5 Things You Need to Know Before Running Your First Race
What's the secret to running like a champion (or in more relatable terms, to simply just making it to the finish line in the first place?). There are a few easy ways to master a run, and who better to share their secrets than former professional runner Ryan Hall, who holds the U.S. record in the half marathon. In honor of the upcoming New York City Marathon on November 5, the current athletics coach and Fitbit ambassador shares his tips below:
1. Set multiple alarms.
I can't tell you how many times I've scheduled a wake-up call while staying in a hotel only to have it never come. Also, I've slept through my phone alarm at times as well so set multiple alarms the night before the race. My favorite alarm is on my Fitbit Ionic because it vibrates to wake me which is a lot gentler than noisy alarms, plus it always wakes me up.
2. Have coffee or caffeine, but not too far in advance of your race.
Without a doubt, caffeine is a performance enhancing stimulant but you want to be careful how you use it. If you have your caffeine too far in advance of your race you will be at your best energy when you are sitting in the car driving to the race. We want to time when the caffeine is at the height of its energy boosting effect and also time the diuretic nature of caffeine to make sure we get out excess water and food waste from your system. So aim to drink your coffee or take your caffeine 75 minutes prior to the race start.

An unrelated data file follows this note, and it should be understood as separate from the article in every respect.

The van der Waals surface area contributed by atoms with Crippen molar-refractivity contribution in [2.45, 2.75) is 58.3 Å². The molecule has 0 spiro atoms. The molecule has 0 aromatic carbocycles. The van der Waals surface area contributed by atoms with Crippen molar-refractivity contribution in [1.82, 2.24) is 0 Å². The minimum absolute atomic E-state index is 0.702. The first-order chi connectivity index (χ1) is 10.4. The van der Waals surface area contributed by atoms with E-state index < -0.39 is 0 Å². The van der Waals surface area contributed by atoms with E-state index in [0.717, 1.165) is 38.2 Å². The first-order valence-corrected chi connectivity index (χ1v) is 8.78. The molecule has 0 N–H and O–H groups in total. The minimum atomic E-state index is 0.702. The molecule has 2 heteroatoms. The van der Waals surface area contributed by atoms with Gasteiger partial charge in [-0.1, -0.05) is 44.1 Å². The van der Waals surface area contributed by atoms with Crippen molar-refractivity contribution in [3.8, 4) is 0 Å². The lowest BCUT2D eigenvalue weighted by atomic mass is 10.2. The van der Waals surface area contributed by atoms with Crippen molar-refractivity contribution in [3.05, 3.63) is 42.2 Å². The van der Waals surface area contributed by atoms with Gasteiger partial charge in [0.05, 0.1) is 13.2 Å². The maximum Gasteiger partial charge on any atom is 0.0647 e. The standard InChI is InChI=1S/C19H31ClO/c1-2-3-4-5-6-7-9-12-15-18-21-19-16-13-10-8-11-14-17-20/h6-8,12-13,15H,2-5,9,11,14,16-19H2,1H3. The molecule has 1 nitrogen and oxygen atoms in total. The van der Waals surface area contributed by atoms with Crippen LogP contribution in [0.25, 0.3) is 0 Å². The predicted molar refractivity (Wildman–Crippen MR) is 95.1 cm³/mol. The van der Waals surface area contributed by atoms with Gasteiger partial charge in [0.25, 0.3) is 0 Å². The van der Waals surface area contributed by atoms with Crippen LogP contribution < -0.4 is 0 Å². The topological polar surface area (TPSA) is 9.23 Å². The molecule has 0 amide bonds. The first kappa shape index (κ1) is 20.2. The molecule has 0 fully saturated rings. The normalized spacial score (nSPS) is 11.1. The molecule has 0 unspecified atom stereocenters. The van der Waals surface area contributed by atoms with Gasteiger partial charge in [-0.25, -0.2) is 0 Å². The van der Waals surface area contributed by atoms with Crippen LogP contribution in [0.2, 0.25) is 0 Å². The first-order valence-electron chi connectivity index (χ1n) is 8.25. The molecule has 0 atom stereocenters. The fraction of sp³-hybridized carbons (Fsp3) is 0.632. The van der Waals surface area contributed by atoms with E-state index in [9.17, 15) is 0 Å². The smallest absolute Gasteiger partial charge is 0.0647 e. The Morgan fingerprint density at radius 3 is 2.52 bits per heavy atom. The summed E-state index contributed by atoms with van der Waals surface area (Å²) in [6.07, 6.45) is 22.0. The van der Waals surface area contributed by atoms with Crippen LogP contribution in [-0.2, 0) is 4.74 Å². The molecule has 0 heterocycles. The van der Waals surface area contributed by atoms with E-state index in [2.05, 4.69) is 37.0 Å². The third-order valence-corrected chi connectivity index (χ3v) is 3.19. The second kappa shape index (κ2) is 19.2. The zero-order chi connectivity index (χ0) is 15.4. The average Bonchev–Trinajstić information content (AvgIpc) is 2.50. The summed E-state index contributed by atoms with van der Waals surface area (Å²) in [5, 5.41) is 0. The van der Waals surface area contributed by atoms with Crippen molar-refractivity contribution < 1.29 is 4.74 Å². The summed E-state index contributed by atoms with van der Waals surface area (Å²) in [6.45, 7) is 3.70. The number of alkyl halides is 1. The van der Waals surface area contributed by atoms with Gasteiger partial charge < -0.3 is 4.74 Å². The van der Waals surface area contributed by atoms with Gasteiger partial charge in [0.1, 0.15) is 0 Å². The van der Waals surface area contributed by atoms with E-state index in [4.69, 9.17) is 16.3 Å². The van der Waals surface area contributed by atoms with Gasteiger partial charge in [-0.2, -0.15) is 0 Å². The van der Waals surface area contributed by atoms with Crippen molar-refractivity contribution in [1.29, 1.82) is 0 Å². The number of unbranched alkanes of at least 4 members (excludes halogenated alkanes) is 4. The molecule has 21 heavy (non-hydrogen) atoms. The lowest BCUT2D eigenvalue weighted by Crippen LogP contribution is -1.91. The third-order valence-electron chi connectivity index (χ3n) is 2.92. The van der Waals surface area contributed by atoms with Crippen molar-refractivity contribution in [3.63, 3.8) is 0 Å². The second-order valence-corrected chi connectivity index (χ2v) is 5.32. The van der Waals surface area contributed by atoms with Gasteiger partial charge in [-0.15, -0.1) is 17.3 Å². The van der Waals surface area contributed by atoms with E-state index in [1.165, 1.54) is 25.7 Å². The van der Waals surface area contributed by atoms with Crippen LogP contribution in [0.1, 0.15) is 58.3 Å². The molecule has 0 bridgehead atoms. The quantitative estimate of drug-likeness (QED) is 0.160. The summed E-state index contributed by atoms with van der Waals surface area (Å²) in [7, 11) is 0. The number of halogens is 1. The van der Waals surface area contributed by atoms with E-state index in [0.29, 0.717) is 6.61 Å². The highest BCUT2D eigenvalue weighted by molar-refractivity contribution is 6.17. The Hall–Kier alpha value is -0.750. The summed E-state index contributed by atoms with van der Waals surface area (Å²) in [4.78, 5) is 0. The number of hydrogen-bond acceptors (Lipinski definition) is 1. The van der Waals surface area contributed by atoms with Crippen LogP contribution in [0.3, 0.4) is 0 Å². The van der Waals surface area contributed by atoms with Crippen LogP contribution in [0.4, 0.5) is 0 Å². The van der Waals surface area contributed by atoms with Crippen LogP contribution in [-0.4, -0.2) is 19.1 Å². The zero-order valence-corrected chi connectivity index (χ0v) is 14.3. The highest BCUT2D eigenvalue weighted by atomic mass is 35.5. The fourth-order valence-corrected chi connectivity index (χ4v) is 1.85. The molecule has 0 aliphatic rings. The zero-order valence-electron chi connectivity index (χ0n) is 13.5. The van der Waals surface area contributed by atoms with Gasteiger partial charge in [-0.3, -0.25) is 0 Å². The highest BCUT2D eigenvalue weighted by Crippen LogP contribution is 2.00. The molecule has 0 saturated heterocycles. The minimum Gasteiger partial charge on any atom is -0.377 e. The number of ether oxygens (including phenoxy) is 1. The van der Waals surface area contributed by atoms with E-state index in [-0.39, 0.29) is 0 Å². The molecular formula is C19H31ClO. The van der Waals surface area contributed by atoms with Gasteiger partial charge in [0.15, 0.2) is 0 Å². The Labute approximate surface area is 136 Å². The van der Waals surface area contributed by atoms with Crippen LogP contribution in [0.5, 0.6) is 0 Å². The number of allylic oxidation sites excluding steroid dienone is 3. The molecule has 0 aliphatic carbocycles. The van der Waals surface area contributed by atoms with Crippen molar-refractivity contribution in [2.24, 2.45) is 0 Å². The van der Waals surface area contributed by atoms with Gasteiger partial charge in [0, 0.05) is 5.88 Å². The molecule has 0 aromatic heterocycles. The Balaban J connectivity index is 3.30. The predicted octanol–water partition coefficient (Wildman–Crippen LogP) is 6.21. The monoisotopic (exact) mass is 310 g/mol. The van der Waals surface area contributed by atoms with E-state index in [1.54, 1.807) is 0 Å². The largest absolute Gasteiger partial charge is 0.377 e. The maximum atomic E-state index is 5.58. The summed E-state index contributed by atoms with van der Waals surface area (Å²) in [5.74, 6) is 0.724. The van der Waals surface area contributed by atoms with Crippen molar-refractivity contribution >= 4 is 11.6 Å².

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3. Don't eat high fiber foods the day prior and the day of your race.
I know this is the opposite of what a nutritionist will tell you for your day to day nutrition but for the day before the race and day of that you avoid high fiber foods such as salads, veggies, bran cereals, and high fiber breads, and pastas. Also avoid beans and red meat as these sit in your digestive track longer. We want simple, bland, boring food the day before and the day of a race so we don't have any stomach issues or stopping to hit the porter johns every mile.
4. Let your heart be your guide.
I would say it's a conservative estimate that 95% of first-time racers start too fast but in today's techy day this should never be the case. Use your smartwatch like a variety of Fitbit models that report back to you your moment by moment heart rate fluctuations without having to wear an annoying strap around your chest. If you have been paying attention to your heart rate in training (which you should) then you simply run at the heart rate that you know you can maintain for the duration of the race. No guessing involved.
5. Don't think too much.
I think a lot of runners simply way over think things. I'm a big fan of going out there and keeping it simple. I remind myself to "have fun and run hard." If I do these two things then I know I will have a successful race.